The Saint Louis University Department of Physics is now accepting applications for the Integrated and Applied Sciences (IAS) Ph.D. program in Nanomaterials and Condensed Matter Physics track. Please contact Dr. Kuljanishvli or Dr. Wisbey for more information.
A look at Dr. Kuljanishvili's team
On the left, Dr. Kuljanishvili and students meet and discuss what is going on in the lab. Students at the Saint Louis University Department of Physics work closely with faculty on their research projects. Behind the students is Dr. Kuljanishivili's chemical vapor deposition system. Undergraduate students learn how to grow graphene and carbon nanotube. On the right, a student is capturing images from a microscope.Computational study of dolphins and whales hydrodynamics
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In a collaboration with Dr. Mark McQuilling from the Dept. of Aerospace and Mechanical Engineering, Dr. Potvin and his students are studying the hydrodynamic drag of cetaceans with the aim of understanding how much energy these animals spend to travel and feed. His team uses computer simulations of the flows about the body of these whales to figure out the forces that resist their motion through the water. The color picture in the top left shows a pressure map on the body (as represented by the so-called Cp - pressure coefficient). Here one sees the pressure to be highest near the head, and lowest over the middle third of the body. Here the fins and flukes have been removed. The effects of those are determined via water tunnel investigations. The simulations are based on Computational Fluid Dynamics (CFD), where the equation of motions of the water particles (F = ma !) are calculated on each one of the tetrahedrons making up the mesh shown in the top middle photo. To save computer time, the mesh is at its highest resolution (ie with the smallest tetrahedrons) near the body where the flows are deflected the most (and where they are more complicated). These calculation are performed here at SLU, either on workstations or on a large computer cluster (top right).
Novel muscle and connective tissue design enables high extensibility and controls engulfment volume in lunge-feeding rorqual whales
R.E. Shadwick, J.A. Goldbogen, J. Potvin, N.D. Pyenson, A.W. Vogl, Journal of Experimental Biology, 216, 2691 (2013).
Muscle serves a wide variety of mechanical functions during animal feeding and locomotion, but the performance of this tissue is limited by how far it can be extended. In rorqual whales, feeding and locomotion are integrated in a dynamic process called lunge feeding, where an enormous volume of prey-laden water is engulfed into a capacious ventral oropharyngeal cavity that is bounded superficially by skeletal muscle and ventral groove blubber (VGB)....
A minimal model for finite temperature superfluid dynamics
N. Andersson, C. Kruger, G.L. Comer, L. Samuelsson, Classical and Quantum Gravity, 30, 235025 (2013).
Building on a recently improved understanding of the problem of heat flow in general relativity, we develop a hydrodynamical model for coupled finite temperature superfluids. The formalism is designed with the dynamics of the outer core of a mature neutron star (where superfluid neutrons are coupled to a conglomerate of protons and electrons) in mind, but the main ingredients are relevant for a range of analogous problems. The entrainment between material fluid components (the condensates) and the entropy (the thermal excitations) plays a central role in the development. We compare and contrast the new model to previous results in the literature, and provide estimates for the relevant entrainment coefficients that should prove useful in future applications....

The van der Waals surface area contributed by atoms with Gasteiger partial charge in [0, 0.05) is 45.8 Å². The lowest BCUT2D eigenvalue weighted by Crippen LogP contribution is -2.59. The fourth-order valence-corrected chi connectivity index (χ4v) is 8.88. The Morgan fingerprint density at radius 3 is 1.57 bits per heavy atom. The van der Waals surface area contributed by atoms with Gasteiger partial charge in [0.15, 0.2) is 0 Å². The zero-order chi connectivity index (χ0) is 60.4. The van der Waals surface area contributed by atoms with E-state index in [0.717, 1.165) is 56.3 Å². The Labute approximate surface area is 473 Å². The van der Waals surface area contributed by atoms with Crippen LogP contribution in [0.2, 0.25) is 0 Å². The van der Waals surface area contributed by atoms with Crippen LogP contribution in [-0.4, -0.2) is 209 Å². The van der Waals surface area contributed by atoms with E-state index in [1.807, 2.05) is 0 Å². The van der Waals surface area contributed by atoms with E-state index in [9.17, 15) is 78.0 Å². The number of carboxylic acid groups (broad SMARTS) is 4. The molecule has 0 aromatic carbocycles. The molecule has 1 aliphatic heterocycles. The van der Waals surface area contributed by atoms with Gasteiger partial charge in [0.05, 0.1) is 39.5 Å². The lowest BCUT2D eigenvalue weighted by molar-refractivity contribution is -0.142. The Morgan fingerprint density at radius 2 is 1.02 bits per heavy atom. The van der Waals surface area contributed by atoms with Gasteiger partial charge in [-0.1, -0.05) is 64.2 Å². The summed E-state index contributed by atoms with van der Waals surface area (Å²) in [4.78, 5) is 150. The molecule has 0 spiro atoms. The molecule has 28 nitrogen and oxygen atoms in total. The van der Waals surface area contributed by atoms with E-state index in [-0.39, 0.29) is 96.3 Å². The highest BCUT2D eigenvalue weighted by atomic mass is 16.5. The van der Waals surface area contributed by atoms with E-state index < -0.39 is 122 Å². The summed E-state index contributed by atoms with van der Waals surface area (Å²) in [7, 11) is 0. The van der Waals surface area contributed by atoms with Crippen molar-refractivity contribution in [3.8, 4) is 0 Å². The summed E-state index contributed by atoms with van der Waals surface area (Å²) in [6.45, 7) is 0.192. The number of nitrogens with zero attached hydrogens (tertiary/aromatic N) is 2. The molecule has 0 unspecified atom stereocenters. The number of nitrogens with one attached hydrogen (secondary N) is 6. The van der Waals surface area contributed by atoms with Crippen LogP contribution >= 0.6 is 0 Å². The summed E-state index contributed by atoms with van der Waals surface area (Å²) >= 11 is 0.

The mass of an electron appears prominently in many of the fundamental laws that govern the subatomic realm, yet direct measurement has been complicated by the particle's scrawny mass. Now, a team of physicists has overcome this challenge to produce the most precise electron mass measurement ever made. Instead of trying to measure the mass directly, the researchers bound a single electron to a bare carbon nucleus and placed the resulting atom in a uniform electromagnetic field called a Penning trap (created in an apparatus similar to the one pictured above). Inside the trap, the atom began oscillating in circles with a steady frequency. The team then shot the trapped atom with microwaves, causing the spin of the electron to flip up and down. By comparing the frequency of the atom's circular movements with the frequency of the spin-flipping microwaves, the team used quantum electrodynamics equations to derive the mass of the electron compared with a proton. The team's new measurement is 13 times more precise than previous efforts, with an uncertainty of just 0.03 parts per billion, the researchers report online today in Nature. The group's precise result will help physicists more accurately calculate the fine-structure constant, an important value in tests of the standard model of particle physics, which shapes our understanding of the basic building blocks of the universe.
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